Have you ever written an important email or an assignment and had either been too lazy or so pressed for time that you did not re-read it? I have. And then, as you re-read it after it’s sent or turned in, you see some pretty glaring and obvious typos and grammatical errors. There are few things more embarrassing than making easy mistakes doing a craft that you claim to be extremely well versed in. In our world of spell check, one error could completely throw away your credibility. It’s human nature to make mistakes, but that’s why we need to be both writer and editor in one.
As I’ve said before, I think it is crucial to the flow of your writing process to write drafts without stopping to re-think or edit. But once you have prepared something that will be read by others, you must put on your editing hat and put your best foot forward.
I probably need to take my own advice more than anyone. To me, it is almost painful to re-read my work. I become instantly critical of what I have written, and am always afraid I sound silly. Instead, I live in the fantasy that I just created the perfect piece, and that there could possibly be nothing wrong with it. Arrogant, I know. And obviously, I am human and make a bunch of mistakes. So really, I am just shooting myself in the foot by thinking this way.
I am divulging this embarrassing truth about my poor editing process only because I want you to learn from it. I have made enough mistakes that I should learn from it too. We all are striving to be the best writers we can be, so why not take the extra time to read over what we have written. It might be uncomfortable, but it will save you a world full of hurt after you realize that you would have just sent that text on to a reader without fixing the six errors you just caught after reading it again.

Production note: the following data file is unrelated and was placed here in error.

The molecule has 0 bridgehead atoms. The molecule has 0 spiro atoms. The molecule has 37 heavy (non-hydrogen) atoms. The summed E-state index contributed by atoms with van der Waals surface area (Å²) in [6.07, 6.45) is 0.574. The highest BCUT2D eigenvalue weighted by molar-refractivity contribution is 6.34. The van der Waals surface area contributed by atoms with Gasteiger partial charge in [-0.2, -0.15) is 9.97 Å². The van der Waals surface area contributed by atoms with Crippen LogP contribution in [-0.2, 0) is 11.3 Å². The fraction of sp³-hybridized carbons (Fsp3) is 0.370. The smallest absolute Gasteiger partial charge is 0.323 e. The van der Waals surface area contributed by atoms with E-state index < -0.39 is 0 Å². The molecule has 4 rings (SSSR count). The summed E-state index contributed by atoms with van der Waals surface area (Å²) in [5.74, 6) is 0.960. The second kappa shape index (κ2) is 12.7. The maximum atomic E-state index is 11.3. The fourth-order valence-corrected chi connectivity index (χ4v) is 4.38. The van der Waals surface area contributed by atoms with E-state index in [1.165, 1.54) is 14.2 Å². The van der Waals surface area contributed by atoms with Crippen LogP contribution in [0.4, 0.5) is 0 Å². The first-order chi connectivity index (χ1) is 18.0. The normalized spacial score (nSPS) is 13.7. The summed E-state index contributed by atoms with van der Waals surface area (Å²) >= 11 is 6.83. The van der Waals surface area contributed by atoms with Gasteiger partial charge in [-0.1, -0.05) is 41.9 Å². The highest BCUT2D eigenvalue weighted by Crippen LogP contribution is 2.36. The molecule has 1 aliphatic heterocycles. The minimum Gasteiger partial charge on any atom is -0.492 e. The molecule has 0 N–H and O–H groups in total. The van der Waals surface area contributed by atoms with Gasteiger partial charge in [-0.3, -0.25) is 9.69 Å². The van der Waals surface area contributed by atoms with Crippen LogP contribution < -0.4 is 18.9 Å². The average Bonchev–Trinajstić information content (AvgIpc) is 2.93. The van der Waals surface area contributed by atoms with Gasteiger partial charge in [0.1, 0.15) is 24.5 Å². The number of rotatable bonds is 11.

Also, take some time in between when you put the pen down and when you take the time to edit. It is so important to come to a piece with fresh eyes and a new attitude. You will see your writing differently from if you just finished it eleven seconds ago and immediately go back to read it. You will still be in writing mode. Allow your brain to switch to editing mode so that you can focus on reading it word for word, rather than just reading what you know should be there.
If we all take a little more time to edit, we will be able to put forth our best writing possible. No matter what the context of your writing is, I think we can agree that accuracy and mastery of the craft shows just as much talent and dedication as the content of the piece. Do yourself a favor and take the time to edit, you’ll thank yourself for it!
Beginning a career in the publishing industry can be difficult because there seems to be a thousand different paths to go down. But that is really what makes the publishing industry so awesomely unique. In my last semester at the University of Illinois at Urbana-Champaign, about to have a degree in English Literature, I had a tough decision to make. I had no idea how to break into the industry. Where would I even start? So, I researched entry points.